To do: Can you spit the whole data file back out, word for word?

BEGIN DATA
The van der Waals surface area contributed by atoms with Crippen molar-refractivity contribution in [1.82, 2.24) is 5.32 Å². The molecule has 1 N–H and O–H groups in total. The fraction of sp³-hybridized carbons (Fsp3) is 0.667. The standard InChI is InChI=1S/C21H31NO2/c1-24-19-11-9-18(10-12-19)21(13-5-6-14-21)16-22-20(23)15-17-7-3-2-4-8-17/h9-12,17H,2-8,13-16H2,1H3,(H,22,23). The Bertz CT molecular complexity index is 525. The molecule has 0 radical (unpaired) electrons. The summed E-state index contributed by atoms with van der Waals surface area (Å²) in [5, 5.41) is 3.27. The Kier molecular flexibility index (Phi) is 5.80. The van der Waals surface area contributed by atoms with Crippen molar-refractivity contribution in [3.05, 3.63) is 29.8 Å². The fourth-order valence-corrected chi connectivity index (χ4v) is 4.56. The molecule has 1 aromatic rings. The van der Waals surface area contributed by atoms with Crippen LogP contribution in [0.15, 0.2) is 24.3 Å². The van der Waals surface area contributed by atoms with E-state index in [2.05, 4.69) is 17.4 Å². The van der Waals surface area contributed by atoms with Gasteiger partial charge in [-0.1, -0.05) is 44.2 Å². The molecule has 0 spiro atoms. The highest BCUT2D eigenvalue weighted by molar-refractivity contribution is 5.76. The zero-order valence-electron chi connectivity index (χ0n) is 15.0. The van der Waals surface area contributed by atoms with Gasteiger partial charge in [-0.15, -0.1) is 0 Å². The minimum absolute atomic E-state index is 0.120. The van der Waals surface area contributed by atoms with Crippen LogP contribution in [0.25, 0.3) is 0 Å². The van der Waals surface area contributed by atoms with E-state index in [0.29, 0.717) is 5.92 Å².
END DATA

The van der Waals surface area contributed by atoms with Crippen molar-refractivity contribution in [1.82, 2.24) is 5.32 Å². The molecule has 1 N–H and O–H groups in total. The fraction of sp³-hybridized carbons (Fsp3) is 0.667. The standard InChI is InChI=1S/C21H31NO2/c1-24-19-11-9-18(10-12-19)21(13-5-6-14-21)16-22-20(23)15-17-7-3-2-4-8-17/h9-12,17H,2-8,13-16H2,1H3,(H,22,23). The Bertz CT molecular complexity index is 525. The molecule has 0 radical (unpaired) electrons. The summed E-state index contributed by atoms with van der Waals surface area (Å²) in [5, 5.41) is 3.27. The Kier molecular flexibility index (Phi) is 5.80. The van der Waals surface area contributed by atoms with Crippen molar-refractivity contribution in [3.05, 3.63) is 29.8 Å². The fourth-order valence-corrected chi connectivity index (χ4v) is 4.56. The molecule has 1 aromatic rings. The van der Waals surface area contributed by atoms with Crippen LogP contribution in [0.15, 0.2) is 24.3 Å². The van der Waals surface area contributed by atoms with E-state index in [2.05, 4.69) is 17.4 Å². The van der Waals surface area contributed by atoms with Gasteiger partial charge in [-0.1, -0.05) is 44.2 Å². The molecule has 0 spiro atoms. The highest BCUT2D eigenvalue weighted by molar-refractivity contribution is 5.76. The zero-order valence-electron chi connectivity index (χ0n) is 15.0. The van der Waals surface area contributed by atoms with Gasteiger partial charge in [-0.15, -0.1) is 0 Å². The minimum absolute atomic E-state index is 0.120. The van der Waals surface area contributed by atoms with Crippen LogP contribution in [0.25, 0.3) is 0 Å². The van der Waals surface area contributed by atoms with E-state index in [0.29, 0.717) is 5.92 Å².